The application of Directive 95/46/EC and the Data Protection Act 1998 when an individual posts photographs of other individuals online

Claire Bessant

Abstract


It has long been the tradition in the United Kingdom for parents to take photographs at school events.  Such photographs often capture images of several children.  When parental photographs were stored in family albums this was not perceived to be a problem.  However, with the internet increasingly being used to share photographs, questions have been raised about whether schools should restrict parental photography or impose conditions upon online dissemination of such photographs, in order to protect children’s personal data.

 

Unfortunately, as the UK data protection regulator (the Information Commissioner) recognised in 2010 it is not entirely clear how data protection legislation applies to individuals who are posting third party personal information online.   The first issue that this article seeks to explore, therefore, is how European and domestic regulators have interpreted relevant data protection legislation.  It considers the extent to which parents who share photographs of third parties online may be caught by the obligations such legislation imposes.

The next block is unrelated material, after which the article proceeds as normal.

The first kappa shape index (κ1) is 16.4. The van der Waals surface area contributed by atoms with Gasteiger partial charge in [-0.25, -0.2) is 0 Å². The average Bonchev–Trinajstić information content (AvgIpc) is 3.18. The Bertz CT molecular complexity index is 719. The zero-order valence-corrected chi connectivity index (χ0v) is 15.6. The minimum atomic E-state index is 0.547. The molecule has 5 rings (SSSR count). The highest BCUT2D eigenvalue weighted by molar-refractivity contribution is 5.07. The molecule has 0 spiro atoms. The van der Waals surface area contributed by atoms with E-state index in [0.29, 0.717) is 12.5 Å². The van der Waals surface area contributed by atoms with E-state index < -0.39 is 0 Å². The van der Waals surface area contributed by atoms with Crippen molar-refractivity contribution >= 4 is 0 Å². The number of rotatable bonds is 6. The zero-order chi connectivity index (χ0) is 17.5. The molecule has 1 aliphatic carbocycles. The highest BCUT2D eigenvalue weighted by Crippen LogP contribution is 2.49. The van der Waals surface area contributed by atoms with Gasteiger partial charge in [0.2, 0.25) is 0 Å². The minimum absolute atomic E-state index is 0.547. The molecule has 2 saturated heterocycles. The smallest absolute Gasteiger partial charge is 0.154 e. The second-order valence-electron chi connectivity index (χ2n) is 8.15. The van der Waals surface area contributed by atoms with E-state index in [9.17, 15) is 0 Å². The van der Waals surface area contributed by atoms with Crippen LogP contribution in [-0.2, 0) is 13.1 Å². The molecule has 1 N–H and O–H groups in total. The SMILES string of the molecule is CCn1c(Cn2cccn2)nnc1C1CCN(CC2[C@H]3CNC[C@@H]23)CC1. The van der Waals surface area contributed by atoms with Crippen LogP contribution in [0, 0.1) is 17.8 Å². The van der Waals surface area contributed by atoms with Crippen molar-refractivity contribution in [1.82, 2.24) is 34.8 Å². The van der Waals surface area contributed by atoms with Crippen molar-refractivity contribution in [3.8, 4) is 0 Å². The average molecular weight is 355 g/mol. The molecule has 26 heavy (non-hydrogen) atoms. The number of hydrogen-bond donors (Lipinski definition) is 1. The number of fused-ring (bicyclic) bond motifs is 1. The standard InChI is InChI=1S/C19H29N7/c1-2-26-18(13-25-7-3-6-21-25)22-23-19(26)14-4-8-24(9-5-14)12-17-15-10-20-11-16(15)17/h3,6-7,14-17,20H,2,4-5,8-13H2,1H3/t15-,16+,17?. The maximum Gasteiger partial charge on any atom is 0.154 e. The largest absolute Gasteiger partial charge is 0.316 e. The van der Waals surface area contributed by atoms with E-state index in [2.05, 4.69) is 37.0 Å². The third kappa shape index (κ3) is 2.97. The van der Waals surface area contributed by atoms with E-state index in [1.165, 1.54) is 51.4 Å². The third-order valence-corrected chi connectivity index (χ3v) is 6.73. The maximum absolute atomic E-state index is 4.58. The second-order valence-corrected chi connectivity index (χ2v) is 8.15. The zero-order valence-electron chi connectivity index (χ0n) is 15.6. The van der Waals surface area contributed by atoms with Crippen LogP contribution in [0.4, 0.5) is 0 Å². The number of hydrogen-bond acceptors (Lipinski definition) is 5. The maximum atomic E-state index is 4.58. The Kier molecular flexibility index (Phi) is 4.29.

The European Commission have acknowledged that, with the development of new technologies, current European Union data protection legislation may no longer afford effective protection to individuals’ personal information.  This article, therefore, also explores the potential impact of the proposed data protection regulation both for individuals sharing third party information online, and for individuals whose information is shared.

 

Key words:  data protection; personal information; privacy; data protection directive; data protection regulation


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